COLUMBUS, Georgia -- A federal judge fined a leader of the movement challenging President Obama's citizenship and warned her against using the legal system to pursue "political rhetoric and insults."
U.S. District Judge Clay D. Land's scathing 43-page order Tuesday said California lawyer and dentist Orly Taitz filed "frivolous" litigation and attempted to misuse the federal courts to push a political agenda.
Taitz, a leader of the so-called birther movement, sued in Georgia federal court on behalf of Army Capt. Connie Rhodes. Rhodes sought to avoid deployment to Iraq by claiming Obama wasn't born in the U.S. and that he was "an illegal usurper, unlawful pretender and unqualified impostor."
Documents show the president was born in Hawaii.
Land, appointed in 2001 by President George W. Bush, had already dismissed the lawsuit, but Taitz continued filing motions. He said he fined her $20,000 "as a deterrent to prevent future misconduct and to protect the integrity of the court."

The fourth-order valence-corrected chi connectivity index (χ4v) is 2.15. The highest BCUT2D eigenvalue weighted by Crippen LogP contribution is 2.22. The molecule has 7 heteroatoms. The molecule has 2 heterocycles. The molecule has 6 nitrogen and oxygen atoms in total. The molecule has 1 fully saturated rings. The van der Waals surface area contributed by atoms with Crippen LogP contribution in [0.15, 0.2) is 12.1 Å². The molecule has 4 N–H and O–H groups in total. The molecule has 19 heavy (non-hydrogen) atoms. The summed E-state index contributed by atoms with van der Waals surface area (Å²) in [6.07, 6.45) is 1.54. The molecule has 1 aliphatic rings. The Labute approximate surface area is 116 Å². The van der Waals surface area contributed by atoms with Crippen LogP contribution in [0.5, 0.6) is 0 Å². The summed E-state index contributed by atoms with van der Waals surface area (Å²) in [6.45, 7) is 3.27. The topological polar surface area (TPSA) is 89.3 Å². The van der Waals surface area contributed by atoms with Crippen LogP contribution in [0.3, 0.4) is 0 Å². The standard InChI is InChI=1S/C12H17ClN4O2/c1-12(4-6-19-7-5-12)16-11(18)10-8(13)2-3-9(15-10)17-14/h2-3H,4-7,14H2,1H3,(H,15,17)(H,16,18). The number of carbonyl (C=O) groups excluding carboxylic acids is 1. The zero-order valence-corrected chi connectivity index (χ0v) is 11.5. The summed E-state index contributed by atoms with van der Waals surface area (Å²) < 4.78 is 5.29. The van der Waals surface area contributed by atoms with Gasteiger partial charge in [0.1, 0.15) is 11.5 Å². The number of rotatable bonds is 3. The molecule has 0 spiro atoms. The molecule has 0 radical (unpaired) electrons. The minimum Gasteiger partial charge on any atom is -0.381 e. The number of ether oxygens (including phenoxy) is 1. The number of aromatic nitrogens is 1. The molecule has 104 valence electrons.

"The absolute absence of any legitimate legal argument, combined with the political diatribe in her motions, demonstrates that Ms. Taitz's purpose is to advance a political agenda and not to pursue a legitimate legal cause of action," Land wrote.
He added that while Taitz's speech is protected by the U.S. Constitution, "the federal courts are reserved for hearing genuine legal disputes, not as a platform for political rhetoric and insults."
Taitz told The Daily Report that Land's order is "an absolute outrage."
"All I can say is that this order is issued with a goal to intimidate me, harass me and retaliate against me for bringing a legitimate action on behalf of my client," she said.